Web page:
Review – OlliOlli World

I wasn’t one of those people who played OlliOlli back when it first came out almost eight years ago, but I did eventually give the franchise a try, and for the most part, I enjoyed it. I just thought it suffered a bit from a lack of focus of sorts. It wanted to be a simplified take on the skateboarding genre, but it featured some confusing controls and an annoying insistence on having to press a button to properly land your skate on the floor after performing a trick. I didn’t get the hype back then, but I wanted to give OlliOlli World a try. It felt like a completely new take on the formula, something meant to appeal to both veterans and newcomers, hardcore players and casuals. And boy, did the devs deliver.

OlliOlli World Tricks

Goodbye, mandatory landing button. I ain’t gonna miss ya.

Before tackling the gameplay, there’s something that needs to be said about OlliOlli World. Let’s get the obvious out of the way and talk about how delightfully weird, trippy and adorable this game looks. The best way I can describe it is if Adventure Time was thrown into a vat of LSD, and then tinkered further by someone who hasn’t managed to let the 90s go. This is a game where everyone looks like an Adventure Time character, talking like a forty year old trying to sound hip with “the youths” (“gnarly” and “tubular” are two of the most common words heard in this game), covered in trippy colors. Completely bonkers. Completely adorable.

Yes, it’s absolutely cheesy, to a borderline irritating way at times, but there’s something about OlliOlli World‘s style sense of humor that just captivated me from the get-go. Maybe it’s the 90s kid in me, the grumpy, borderline thirty year old who doesn’t understand the point behind NFTs, TikTok, or trap music, that just vibed with this cozy aesthetic. Perhaps it’s my fondness towards trippy imagery and silliness. Maybe it was just the fact that, at the end of the day, OlliOlli World felt like a playable cartoon, and a pretty good one at that.

OlliOlli World

I am not questioning the presence of that giant melting popsicle on the boardwalk. I could barely notice it given how fast-paced this game is.

Besides the art style (and everything that accompanied it, such as being able to create your own skater with a ton of detail), the main difference between OlliOlli World and its predecessors is its scope. It is a much larger game than before, with a bigger emphasis on storytelling, larger levels, more interactive elements such as quarter pipes and rideable walls. It also has a wider amount of objectives in each level, encouraging replayability. You are motivated to do so by unlocking more customization options for your character the more objectives you complete. It sounds simple in concept, but it works wonders, especially given how forgiving OlliOlli World is when compared to its predecessors.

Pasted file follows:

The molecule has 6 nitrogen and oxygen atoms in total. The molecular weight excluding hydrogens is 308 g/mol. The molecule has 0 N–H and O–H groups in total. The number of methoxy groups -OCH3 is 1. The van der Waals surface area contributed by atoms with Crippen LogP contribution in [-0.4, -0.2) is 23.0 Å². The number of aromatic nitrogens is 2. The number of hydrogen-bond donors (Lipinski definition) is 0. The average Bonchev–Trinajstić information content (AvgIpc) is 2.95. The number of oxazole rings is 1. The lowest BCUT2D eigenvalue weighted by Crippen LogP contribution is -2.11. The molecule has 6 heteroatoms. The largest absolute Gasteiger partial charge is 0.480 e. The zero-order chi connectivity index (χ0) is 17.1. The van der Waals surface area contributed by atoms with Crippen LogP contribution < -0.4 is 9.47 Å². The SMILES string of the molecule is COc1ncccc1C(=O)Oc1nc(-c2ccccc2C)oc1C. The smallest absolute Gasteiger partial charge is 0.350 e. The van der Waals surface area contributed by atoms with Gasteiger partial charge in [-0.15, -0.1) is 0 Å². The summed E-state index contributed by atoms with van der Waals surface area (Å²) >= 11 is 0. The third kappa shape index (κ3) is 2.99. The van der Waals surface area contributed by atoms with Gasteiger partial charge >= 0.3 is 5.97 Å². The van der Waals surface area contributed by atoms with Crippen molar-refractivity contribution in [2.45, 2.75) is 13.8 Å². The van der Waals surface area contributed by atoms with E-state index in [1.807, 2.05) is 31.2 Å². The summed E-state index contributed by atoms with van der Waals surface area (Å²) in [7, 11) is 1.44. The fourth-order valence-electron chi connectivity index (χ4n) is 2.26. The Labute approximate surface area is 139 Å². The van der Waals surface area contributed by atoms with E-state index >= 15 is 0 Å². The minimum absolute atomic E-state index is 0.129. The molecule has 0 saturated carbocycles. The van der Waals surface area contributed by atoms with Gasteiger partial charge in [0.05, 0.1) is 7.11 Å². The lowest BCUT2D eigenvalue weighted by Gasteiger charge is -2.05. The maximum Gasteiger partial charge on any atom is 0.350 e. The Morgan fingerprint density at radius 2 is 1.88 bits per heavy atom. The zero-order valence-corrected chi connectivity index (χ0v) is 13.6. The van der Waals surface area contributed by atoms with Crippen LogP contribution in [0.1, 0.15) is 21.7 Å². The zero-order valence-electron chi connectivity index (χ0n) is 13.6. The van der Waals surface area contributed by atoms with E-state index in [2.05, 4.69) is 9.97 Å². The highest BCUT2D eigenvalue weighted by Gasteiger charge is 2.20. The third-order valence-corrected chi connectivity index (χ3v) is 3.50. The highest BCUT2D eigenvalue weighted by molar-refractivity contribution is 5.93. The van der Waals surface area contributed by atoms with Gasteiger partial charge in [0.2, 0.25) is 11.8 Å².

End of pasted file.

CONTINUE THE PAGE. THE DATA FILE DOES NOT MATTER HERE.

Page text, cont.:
While the control scheme remains mostly the same, with one stick being assigned to flips and the other one being assigned to grabs, the removal of the forced landing button press makes OlliOlli World a lot more accessible to newcomers. You can play the game like a hardcore completionist and look for all secret paths and sidequests to complete, for there are many. You can also, however, just casually stroll through each level, performing tricks at your leisure, which will also result in enough objective completions to unlock another track. It’s the best of both worlds: accessible and hardcore at once, without ever trying to compromise either of these two playstyles.


It’s just like Adventure Time, just 70% more tubular.

I wanted to play OlliOlli World thinking it was going to be a trippy and challenging arcade experience. Sure, it can be that if you want to, but what I liked the most about it was its inviting atmosphere, which made me want to tackle it as a borderline relaxing, “feel good” experience. Granted, I feel like its bite-sized levels and overall structure are best suited for a portable, be it the Switch or the upcoming Steam Deck, but I still had a blast with it on an Xbox. No matter how you decide to play it, OlliOlli World is just too damn adorable and cozy to say no to.


Graphics: 9.5

The trippy visuals, which mix psychedelia with cartoons like Adventure Time, are definitely OlliOlli World‘s main highlight.

Gameplay: 9.0

A bit confusing at first, but a blast once you get used to this control scheme. It’s also a lot more intuitive than any other OlliOlli game, not to mention less punishing, as you don’t need to worry about pressing a button before landing.

Sound: 7.5

It’s goofy and laid-back, with a lot of weird noise clips being used as “voice acting”. It’s funny, but definitely an acquired taste.

Fun Factor: 8.5

OlliOlli World‘s gameplay might be best suited for a portable, considering its fast-paced, bite-sized levels, but it will be a blast to play no matter where you decide to tackle it. I loved how it mixes simple arcade controls with one the most adorable cartoon art styles I’ve seen in a long time. It was also surprisingly relaxing to play.

Final Verdict: 9.0

OlliOlli World is available now on PS4, PS5, Xbox One, Xbox Series S/X, PC, and Switch.

Reviewed on Xbox Series S.

A copy of OlliOlli World was provided by the publisher.